By Courtney Dentch
The grassroots cancer survey to track disease rates in southeast Queens neighborhoods where drinking water may have been tainted with dangerous chemicals in the 1970s has collected a number of responses, but volunteers are still needed to finish out the three-month study.
While a preliminary glance at the more than 50 questionnaires shows some incidence of cancer, the tabulation will be counted after the door-to-door study is completed next month, said state Sen. Malcolm Smith (D-St. Albans), who is coordinating the survey with state Assemblyman William Scarborough (D-St. Albans).
“People are responding and we are finding some incidence, but once we do our analysis we'll be even clearer,” he said.
The survey, aimed at charting the incidence of cancer in southeast Queens, has targeted Hollis, St. Albans and Brinkerhoff since its start March 15, and will cover Jamaica and Rochdale over the next few weeks, Smith said.
Fears about the prevalence of the disease are tied to concerns over the safety of the drinking water in southeast Queens. Now-closed wells at the West Side Corp. site at 107-10 180th St. in Jamaica were contaminated with the dry-cleaning chemical perchloroethylene, known as PERC, and the gasoline additive methyl tert-butyl ether, known as MTBE, in the 1960s and 1970s.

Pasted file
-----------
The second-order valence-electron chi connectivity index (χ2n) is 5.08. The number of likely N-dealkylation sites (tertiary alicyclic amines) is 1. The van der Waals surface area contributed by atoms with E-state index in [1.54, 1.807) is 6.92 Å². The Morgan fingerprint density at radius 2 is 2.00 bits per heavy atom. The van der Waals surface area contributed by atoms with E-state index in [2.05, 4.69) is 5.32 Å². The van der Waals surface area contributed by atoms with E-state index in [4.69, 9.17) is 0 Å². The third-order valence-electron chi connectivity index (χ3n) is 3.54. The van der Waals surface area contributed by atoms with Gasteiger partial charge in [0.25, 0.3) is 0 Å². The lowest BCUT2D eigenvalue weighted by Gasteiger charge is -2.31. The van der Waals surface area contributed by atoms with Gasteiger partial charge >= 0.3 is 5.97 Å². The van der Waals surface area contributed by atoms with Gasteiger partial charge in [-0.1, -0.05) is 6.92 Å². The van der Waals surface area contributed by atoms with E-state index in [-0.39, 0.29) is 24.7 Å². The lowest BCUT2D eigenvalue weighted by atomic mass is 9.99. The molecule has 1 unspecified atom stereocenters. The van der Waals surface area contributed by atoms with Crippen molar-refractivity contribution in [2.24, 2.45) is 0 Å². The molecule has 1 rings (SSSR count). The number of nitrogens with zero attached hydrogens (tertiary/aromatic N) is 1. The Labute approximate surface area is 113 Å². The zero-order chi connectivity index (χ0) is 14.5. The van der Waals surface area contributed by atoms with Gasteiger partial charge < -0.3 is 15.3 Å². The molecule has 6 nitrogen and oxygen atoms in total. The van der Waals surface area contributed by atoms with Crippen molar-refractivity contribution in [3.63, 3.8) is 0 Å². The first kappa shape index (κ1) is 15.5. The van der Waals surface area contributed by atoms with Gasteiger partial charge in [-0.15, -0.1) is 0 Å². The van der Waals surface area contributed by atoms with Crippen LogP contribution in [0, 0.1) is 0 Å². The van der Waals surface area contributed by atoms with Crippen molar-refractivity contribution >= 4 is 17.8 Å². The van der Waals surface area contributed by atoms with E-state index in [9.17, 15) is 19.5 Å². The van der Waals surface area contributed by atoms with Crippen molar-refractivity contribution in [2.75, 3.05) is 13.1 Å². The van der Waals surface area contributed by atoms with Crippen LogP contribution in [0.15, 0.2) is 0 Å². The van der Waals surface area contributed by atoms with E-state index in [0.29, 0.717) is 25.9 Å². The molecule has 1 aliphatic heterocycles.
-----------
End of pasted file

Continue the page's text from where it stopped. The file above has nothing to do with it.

The chemicals may have been pulled into drinking water supplies and still remain in the ground as city and state environmental agencies work to clean the site.
The state Department of Health is working with the neighborhood to canvass the area within about a one-mile radius of the West Side Corp. site at 107th Avenue and 180th Street.
The community-based survey was in response to a study that was completed by the state early last year. The state DOH report found that the incidence of cancer in zip codes 11433 in Jamaica and 11434 in Rochdale Village was no higher than in similar communities in the city. But residents discounted the results, saying they did not reflect information on people who had moved out of the area.
The original study found 878 cases of the disease, broken down into nearly 20 types for men and women between 1980 and 1998, about 40 less than had been anticipated.
Volunteers carrying fliers, questionnaires and photo identification badges have met with favorable reactions from residents, said Linda Caleb Hazel, one of the survey leaders and a 14-year cancer survivor who lives near the West Side Corp. site.
“When we get people at home, the response is wonderful,” she said. “A lot of people have been very positive, and they start telling you about people down the block and what they died of.”
But since the surveyors usually knock on doors on Saturday mornings, residents often are not home, she said. The group is looking for more volunteers to make weekday evening visits possible, Hazel said.
“A lot of us are going to go out in the evenings. Now that we have daylight-saving time, we can go out later,” she said. “Going out in the evening will be very helpful.”
For more information on the survey, call Smith's office at 718-291-9097, or Scarborough's office at 718-657-5312.
Reach reporter Courtney Dentch by e-mail at TimesLedger@aol.com, or by phone at 718-229-0300, Ext. 138.